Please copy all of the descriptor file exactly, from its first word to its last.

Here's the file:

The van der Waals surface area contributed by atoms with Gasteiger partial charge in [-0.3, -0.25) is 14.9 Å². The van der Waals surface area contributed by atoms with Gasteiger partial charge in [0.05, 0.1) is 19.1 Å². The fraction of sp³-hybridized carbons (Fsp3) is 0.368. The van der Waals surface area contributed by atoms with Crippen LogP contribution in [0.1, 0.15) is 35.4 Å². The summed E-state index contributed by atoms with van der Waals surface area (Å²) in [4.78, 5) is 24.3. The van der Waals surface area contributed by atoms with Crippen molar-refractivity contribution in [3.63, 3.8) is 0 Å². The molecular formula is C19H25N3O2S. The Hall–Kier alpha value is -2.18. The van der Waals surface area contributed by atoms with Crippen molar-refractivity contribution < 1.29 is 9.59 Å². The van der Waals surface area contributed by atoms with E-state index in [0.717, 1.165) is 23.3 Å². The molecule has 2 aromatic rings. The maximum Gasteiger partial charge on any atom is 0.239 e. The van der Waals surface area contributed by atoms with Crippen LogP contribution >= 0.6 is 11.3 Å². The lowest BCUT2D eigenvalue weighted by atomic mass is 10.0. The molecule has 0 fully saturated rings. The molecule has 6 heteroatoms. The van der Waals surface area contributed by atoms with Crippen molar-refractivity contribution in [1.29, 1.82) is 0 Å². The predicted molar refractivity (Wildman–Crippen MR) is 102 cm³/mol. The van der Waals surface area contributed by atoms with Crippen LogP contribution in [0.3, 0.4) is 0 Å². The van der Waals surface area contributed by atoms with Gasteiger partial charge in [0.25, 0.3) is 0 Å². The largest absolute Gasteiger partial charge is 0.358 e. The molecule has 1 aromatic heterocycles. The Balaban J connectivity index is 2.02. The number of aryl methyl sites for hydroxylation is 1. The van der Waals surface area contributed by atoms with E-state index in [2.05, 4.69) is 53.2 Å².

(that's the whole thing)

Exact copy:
The van der Waals surface area contributed by atoms with Gasteiger partial charge in [-0.3, -0.25) is 14.9 Å². The van der Waals surface area contributed by atoms with Gasteiger partial charge in [0.05, 0.1) is 19.1 Å². The fraction of sp³-hybridized carbons (Fsp3) is 0.368. The van der Waals surface area contributed by atoms with Crippen LogP contribution in [0.1, 0.15) is 35.4 Å². The summed E-state index contributed by atoms with van der Waals surface area (Å²) in [4.78, 5) is 24.3. The van der Waals surface area contributed by atoms with Crippen molar-refractivity contribution in [3.63, 3.8) is 0 Å². The molecular formula is C19H25N3O2S. The Hall–Kier alpha value is -2.18. The van der Waals surface area contributed by atoms with Crippen molar-refractivity contribution < 1.29 is 9.59 Å². The van der Waals surface area contributed by atoms with E-state index in [0.717, 1.165) is 23.3 Å². The molecule has 2 aromatic rings. The maximum Gasteiger partial charge on any atom is 0.239 e. The van der Waals surface area contributed by atoms with Crippen LogP contribution >= 0.6 is 11.3 Å². The lowest BCUT2D eigenvalue weighted by atomic mass is 10.0. The molecule has 0 fully saturated rings. The molecule has 6 heteroatoms. The van der Waals surface area contributed by atoms with Crippen molar-refractivity contribution in [1.29, 1.82) is 0 Å². The predicted molar refractivity (Wildman–Crippen MR) is 102 cm³/mol. The van der Waals surface area contributed by atoms with Crippen LogP contribution in [0.3, 0.4) is 0 Å². The van der Waals surface area contributed by atoms with Gasteiger partial charge in [0.25, 0.3) is 0 Å². The largest absolute Gasteiger partial charge is 0.358 e. The molecule has 1 aromatic heterocycles. The Balaban J connectivity index is 2.02. The number of aryl methyl sites for hydroxylation is 1. The van der Waals surface area contributed by atoms with E-state index in [2.05, 4.69) is 53.2 Å².